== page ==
News & Events

Regional e-Notes: July Letter from the Director

Jul 31, 2018


As you know, a common theme of my monthly messages and a focus of the work coming out of our Center is the reduction of waste. Upon reading through the recently released SOFIA report from the FAO, I was pleasantly surprised to see that the global seafood supply chain is working together to simultaneously increase supply and reduce waste.

According to the report, we now have more seafood available for consumers than in previous years. The majority of the increase is due to a bump in aquaculture production, but a significant portion is due to a decrease in waste. The category of non-food uses of total available seafood from both aquaculture and capture fisheries has decreased from 15.6% in 2011 to 11.5% in 2016. In addition, the commercial fishing industry has taken measures to reduce by-catch while the aquaculture industry has increased opportunities to utilize by-catch. For example, the CTSA-funded project working to establish marine finfish production in the Marshall Islands has developed a feed that includes by-catch as a primary source of protein.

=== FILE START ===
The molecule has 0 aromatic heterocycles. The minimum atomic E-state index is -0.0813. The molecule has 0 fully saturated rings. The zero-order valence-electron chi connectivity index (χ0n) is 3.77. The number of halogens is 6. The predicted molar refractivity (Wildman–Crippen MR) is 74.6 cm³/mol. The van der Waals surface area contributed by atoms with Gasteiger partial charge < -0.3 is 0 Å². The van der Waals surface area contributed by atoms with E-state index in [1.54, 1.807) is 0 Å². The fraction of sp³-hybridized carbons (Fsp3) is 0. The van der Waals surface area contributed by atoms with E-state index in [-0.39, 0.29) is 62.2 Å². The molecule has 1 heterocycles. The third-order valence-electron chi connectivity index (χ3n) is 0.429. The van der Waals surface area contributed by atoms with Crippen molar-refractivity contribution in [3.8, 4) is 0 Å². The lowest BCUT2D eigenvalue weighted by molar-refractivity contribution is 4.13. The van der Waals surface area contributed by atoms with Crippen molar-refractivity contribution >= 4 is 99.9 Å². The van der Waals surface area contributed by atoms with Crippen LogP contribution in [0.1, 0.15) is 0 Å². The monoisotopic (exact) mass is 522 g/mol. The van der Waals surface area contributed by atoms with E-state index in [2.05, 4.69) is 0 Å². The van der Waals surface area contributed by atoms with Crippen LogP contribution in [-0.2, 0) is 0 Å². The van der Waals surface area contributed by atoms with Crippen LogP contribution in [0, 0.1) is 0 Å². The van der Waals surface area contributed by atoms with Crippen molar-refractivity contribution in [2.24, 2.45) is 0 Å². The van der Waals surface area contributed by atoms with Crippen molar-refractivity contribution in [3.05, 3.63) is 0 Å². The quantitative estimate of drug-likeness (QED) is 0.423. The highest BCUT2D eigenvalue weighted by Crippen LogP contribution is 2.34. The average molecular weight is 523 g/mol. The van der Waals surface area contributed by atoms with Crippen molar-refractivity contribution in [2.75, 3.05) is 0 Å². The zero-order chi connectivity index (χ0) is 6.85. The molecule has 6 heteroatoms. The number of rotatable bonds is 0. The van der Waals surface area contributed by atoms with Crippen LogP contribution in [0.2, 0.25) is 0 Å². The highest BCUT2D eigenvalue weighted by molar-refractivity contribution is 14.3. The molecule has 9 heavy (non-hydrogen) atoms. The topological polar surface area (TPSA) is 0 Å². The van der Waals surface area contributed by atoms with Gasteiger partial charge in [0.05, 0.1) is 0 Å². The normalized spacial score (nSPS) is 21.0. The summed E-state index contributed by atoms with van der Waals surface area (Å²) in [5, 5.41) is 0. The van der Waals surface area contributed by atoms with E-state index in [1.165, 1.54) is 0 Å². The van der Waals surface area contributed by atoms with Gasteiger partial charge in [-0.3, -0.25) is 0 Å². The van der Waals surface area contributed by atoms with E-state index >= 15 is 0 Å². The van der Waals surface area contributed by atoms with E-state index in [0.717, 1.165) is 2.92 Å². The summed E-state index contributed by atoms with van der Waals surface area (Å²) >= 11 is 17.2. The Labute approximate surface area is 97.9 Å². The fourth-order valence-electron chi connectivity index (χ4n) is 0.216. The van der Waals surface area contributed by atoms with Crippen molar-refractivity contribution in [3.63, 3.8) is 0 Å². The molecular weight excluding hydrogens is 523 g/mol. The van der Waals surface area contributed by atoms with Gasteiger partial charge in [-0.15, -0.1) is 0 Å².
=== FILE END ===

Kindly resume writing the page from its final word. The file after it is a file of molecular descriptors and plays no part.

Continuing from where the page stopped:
As the global seafood industry continues to grow and change, we may want to broaden our definition of aquaculture to include reducing harvest waste from both aquaculture and fisheries. I believe if and when we do this, the picture will become clear that aquaculture can be and already is one of the most sustainable ways to produce protein for our growing global population. Furthermore, focusing our efforts on working together to reduce waste will not only protect the environment but will also help to reduce hunger - the primary purpose of our food production industries.


Cheng-Sheng Lee, Ph.D.
Executive Director, CTSA